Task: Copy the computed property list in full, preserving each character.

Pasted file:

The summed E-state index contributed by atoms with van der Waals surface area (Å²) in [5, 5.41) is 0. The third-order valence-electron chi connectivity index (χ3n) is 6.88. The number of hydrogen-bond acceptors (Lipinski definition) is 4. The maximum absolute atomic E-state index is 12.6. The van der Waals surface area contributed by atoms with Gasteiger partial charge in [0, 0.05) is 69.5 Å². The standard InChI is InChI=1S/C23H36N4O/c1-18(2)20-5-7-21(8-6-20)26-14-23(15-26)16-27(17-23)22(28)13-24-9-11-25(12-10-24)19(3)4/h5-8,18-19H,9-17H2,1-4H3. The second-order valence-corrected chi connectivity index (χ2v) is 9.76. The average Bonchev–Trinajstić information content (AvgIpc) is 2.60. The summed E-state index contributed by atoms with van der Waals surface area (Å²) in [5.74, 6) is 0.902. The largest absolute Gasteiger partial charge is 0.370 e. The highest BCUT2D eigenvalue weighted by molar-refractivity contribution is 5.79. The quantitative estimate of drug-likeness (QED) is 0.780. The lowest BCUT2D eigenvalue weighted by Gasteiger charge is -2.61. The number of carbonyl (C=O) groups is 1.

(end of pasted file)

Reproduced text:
The summed E-state index contributed by atoms with van der Waals surface area (Å²) in [5, 5.41) is 0. The third-order valence-electron chi connectivity index (χ3n) is 6.88. The number of hydrogen-bond acceptors (Lipinski definition) is 4. The maximum absolute atomic E-state index is 12.6. The van der Waals surface area contributed by atoms with Gasteiger partial charge in [0, 0.05) is 69.5 Å². The standard InChI is InChI=1S/C23H36N4O/c1-18(2)20-5-7-21(8-6-20)26-14-23(15-26)16-27(17-23)22(28)13-24-9-11-25(12-10-24)19(3)4/h5-8,18-19H,9-17H2,1-4H3. The second-order valence-corrected chi connectivity index (χ2v) is 9.76. The average Bonchev–Trinajstić information content (AvgIpc) is 2.60. The summed E-state index contributed by atoms with van der Waals surface area (Å²) in [5.74, 6) is 0.902. The largest absolute Gasteiger partial charge is 0.370 e. The highest BCUT2D eigenvalue weighted by molar-refractivity contribution is 5.79. The quantitative estimate of drug-likeness (QED) is 0.780. The lowest BCUT2D eigenvalue weighted by Gasteiger charge is -2.61. The number of carbonyl (C=O) groups is 1.